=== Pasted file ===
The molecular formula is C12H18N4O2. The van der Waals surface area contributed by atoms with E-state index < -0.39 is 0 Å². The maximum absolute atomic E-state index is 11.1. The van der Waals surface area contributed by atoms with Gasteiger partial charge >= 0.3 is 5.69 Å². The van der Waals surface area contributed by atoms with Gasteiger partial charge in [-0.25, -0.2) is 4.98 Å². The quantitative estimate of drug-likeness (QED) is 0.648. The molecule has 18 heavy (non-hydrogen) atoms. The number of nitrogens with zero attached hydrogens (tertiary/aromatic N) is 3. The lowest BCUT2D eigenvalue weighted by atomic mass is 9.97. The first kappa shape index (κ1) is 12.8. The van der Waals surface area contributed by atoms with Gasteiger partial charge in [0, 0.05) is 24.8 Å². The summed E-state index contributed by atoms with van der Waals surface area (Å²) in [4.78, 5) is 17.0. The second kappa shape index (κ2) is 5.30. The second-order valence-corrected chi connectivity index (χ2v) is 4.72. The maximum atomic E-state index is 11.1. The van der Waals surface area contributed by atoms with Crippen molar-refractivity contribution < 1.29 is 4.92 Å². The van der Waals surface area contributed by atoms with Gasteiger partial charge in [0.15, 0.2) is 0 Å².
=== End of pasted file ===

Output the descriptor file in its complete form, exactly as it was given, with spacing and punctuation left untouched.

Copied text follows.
The molecular formula is C12H18N4O2. The van der Waals surface area contributed by atoms with E-state index < -0.39 is 0 Å². The maximum absolute atomic E-state index is 11.1. The van der Waals surface area contributed by atoms with Gasteiger partial charge >= 0.3 is 5.69 Å². The van der Waals surface area contributed by atoms with Gasteiger partial charge in [-0.25, -0.2) is 4.98 Å². The quantitative estimate of drug-likeness (QED) is 0.648. The molecule has 18 heavy (non-hydrogen) atoms. The number of nitrogens with zero attached hydrogens (tertiary/aromatic N) is 3. The lowest BCUT2D eigenvalue weighted by atomic mass is 9.97. The first kappa shape index (κ1) is 12.8. The van der Waals surface area contributed by atoms with Gasteiger partial charge in [0, 0.05) is 24.8 Å². The summed E-state index contributed by atoms with van der Waals surface area (Å²) in [4.78, 5) is 17.0. The second kappa shape index (κ2) is 5.30. The second-order valence-corrected chi connectivity index (χ2v) is 4.72. The maximum atomic E-state index is 11.1. The van der Waals surface area contributed by atoms with Crippen molar-refractivity contribution < 1.29 is 4.92 Å². The van der Waals surface area contributed by atoms with Gasteiger partial charge in [0.15, 0.2) is 0 Å².